To hinder smugglers, the ministry plans to use smart cards which will track fuel from deposits to petrol stations all across Egypt.

So far, however, only fuel from the Mostorod refinery has been tracked to a handful of stations in Cairo and Giza.

One truck driver on the agricultural route between Alexandria and Cairo said that much of the fuel smuggling happens under a legal cover. Farmers who need diesel to operate their machinery can acquire a government permit to access larger amounts of subsidized fuel from petrol stations. For the permit they only have to show proof that they own the farming machinery. Whether this will stop with the introduction of smart cards is not clear.

The government also plans to collect data on the fuel usage patterns of different vehicle owners starting from mid-July, Mahmoud Nazim, secretary of the Petroleum Ministry at the time, said last month. After this research stage, planned to take up to two months, smart cards would cut the amount of subsidized fuel consumed by each demographic and income group.

Of course, with a new interim president, Beblawi as prime minister, and the ongoing formation of a new government, all these plans may be put on hold.

With the aforementioned initiative, the government had aimed to reduce its energy subsidy bill to LE99 billion in 2013/2014. But this is small change, and fuel subsidies would still cost more than in 2011/2012.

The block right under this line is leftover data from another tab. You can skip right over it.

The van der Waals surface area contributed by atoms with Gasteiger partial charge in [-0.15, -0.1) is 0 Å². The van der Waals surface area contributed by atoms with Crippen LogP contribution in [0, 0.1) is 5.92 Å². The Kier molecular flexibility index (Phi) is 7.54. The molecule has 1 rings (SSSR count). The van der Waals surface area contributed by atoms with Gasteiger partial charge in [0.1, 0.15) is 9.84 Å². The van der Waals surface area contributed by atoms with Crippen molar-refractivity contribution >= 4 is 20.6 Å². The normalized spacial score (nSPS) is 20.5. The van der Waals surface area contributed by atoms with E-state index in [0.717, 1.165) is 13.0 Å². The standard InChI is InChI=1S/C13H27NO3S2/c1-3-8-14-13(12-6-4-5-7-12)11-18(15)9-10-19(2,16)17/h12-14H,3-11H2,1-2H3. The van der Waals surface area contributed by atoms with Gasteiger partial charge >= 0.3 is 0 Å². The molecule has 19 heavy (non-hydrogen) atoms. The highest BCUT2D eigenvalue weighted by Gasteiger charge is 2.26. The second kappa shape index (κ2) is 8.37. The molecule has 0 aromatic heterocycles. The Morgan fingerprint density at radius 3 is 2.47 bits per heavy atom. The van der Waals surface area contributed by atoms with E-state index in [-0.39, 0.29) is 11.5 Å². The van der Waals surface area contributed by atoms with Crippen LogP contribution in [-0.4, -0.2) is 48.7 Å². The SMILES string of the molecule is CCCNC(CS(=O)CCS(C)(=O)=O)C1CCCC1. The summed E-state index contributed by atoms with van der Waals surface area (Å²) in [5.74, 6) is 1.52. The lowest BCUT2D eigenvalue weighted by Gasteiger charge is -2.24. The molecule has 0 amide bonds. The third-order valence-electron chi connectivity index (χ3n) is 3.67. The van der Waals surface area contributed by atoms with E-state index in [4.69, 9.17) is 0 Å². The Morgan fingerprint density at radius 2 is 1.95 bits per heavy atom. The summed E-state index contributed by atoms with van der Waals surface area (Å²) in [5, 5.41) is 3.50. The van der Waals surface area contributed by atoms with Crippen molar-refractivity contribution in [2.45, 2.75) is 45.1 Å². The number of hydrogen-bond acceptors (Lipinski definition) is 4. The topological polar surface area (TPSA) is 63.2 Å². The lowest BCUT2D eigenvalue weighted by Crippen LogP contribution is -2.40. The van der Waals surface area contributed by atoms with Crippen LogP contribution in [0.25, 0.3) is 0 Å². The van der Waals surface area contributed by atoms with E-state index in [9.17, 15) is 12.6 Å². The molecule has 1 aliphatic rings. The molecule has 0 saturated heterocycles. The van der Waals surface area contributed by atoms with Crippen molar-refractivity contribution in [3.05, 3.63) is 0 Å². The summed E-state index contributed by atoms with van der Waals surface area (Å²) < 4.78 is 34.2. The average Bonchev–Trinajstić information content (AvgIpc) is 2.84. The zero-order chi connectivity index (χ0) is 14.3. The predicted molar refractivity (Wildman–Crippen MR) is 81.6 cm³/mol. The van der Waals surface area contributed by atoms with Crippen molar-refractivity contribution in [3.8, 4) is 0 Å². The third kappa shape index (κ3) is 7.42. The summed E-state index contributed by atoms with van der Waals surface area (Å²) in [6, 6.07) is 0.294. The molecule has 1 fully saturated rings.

Though power outages and gas queues have made the energy crisis and the need for reform visible and palpable to most Egyptians, popular resentment will be the biggest hurdle towards any reforms

“I don’t mind paying more for fuel, but the government has to provide me with a decent job and higher income so that I can pay my bills. Subsidies are the only thing that the government provides,” one shop owner in Cairo said.

Though research has shown that the rich benefit from energy subsidies more than the poor, and the consumer smart card system would try to cushion costs for poorer fuel consumers by providing them with larger allowances of subsidized fuel, subsidy cuts would still represent a considerable burden on citizens who barely make ends meet. This amid steadily rising poverty rates.

For one, the International Monetary Fund has suggested targeted cash transfers to the poor.

Beblawi warned that rising fuel prices could cause prices of other products to spiral since fuel is used in production and transportation across the economy.

“It would be important to have certain caveats at hand to reign in inflation,” he said in the interview last month.

Egypt is one of the largest non-OPEC oil producers in Africa and the second largest natural gas producer on the continent, but became a net energy importer in 2008 as a result of its growing population, rising demand, and the provision of cheap fuel. This year, it went from being a natural gas exporter to a net importer of the vital product.

Fuel subsidies have made Egypt also one of the least energy efficient countries worldwide, putting it on rank five right after countries like Iran and Russia.

AD
 
 
Stefanie Heerwig